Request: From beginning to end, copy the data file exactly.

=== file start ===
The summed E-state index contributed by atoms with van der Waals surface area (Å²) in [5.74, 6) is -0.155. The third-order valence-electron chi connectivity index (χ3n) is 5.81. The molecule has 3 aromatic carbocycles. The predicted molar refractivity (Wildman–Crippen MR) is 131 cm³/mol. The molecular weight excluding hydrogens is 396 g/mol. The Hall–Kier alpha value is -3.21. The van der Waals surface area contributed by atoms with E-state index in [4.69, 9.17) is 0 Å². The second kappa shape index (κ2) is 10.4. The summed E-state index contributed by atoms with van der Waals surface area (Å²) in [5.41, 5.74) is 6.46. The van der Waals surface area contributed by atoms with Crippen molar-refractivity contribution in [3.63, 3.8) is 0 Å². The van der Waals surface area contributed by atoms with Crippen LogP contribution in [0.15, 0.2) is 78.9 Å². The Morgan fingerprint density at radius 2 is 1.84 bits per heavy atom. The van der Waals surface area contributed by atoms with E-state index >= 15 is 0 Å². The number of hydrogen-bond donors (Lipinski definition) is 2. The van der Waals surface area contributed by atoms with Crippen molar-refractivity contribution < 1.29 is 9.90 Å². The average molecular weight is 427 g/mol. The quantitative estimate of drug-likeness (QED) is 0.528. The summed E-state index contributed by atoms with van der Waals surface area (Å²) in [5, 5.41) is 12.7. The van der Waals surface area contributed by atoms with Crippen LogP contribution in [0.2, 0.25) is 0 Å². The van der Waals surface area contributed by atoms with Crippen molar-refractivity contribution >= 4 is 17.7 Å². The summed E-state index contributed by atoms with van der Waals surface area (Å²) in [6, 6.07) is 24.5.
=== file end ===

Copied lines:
The summed E-state index contributed by atoms with van der Waals surface area (Å²) in [5.74, 6) is -0.155. The third-order valence-electron chi connectivity index (χ3n) is 5.81. The molecule has 3 aromatic carbocycles. The predicted molar refractivity (Wildman–Crippen MR) is 131 cm³/mol. The molecular weight excluding hydrogens is 396 g/mol. The Hall–Kier alpha value is -3.21. The van der Waals surface area contributed by atoms with E-state index in [4.69, 9.17) is 0 Å². The second kappa shape index (κ2) is 10.4. The summed E-state index contributed by atoms with van der Waals surface area (Å²) in [5.41, 5.74) is 6.46. The van der Waals surface area contributed by atoms with Crippen molar-refractivity contribution in [3.63, 3.8) is 0 Å². The van der Waals surface area contributed by atoms with Crippen LogP contribution in [0.15, 0.2) is 78.9 Å². The Morgan fingerprint density at radius 2 is 1.84 bits per heavy atom. The van der Waals surface area contributed by atoms with E-state index >= 15 is 0 Å². The number of hydrogen-bond donors (Lipinski definition) is 2. The van der Waals surface area contributed by atoms with Crippen molar-refractivity contribution < 1.29 is 9.90 Å². The average molecular weight is 427 g/mol. The quantitative estimate of drug-likeness (QED) is 0.528. The summed E-state index contributed by atoms with van der Waals surface area (Å²) in [5, 5.41) is 12.7. The van der Waals surface area contributed by atoms with Crippen LogP contribution in [0.2, 0.25) is 0 Å². The van der Waals surface area contributed by atoms with Crippen molar-refractivity contribution >= 4 is 17.7 Å². The summed E-state index contributed by atoms with van der Waals surface area (Å²) in [6, 6.07) is 24.5.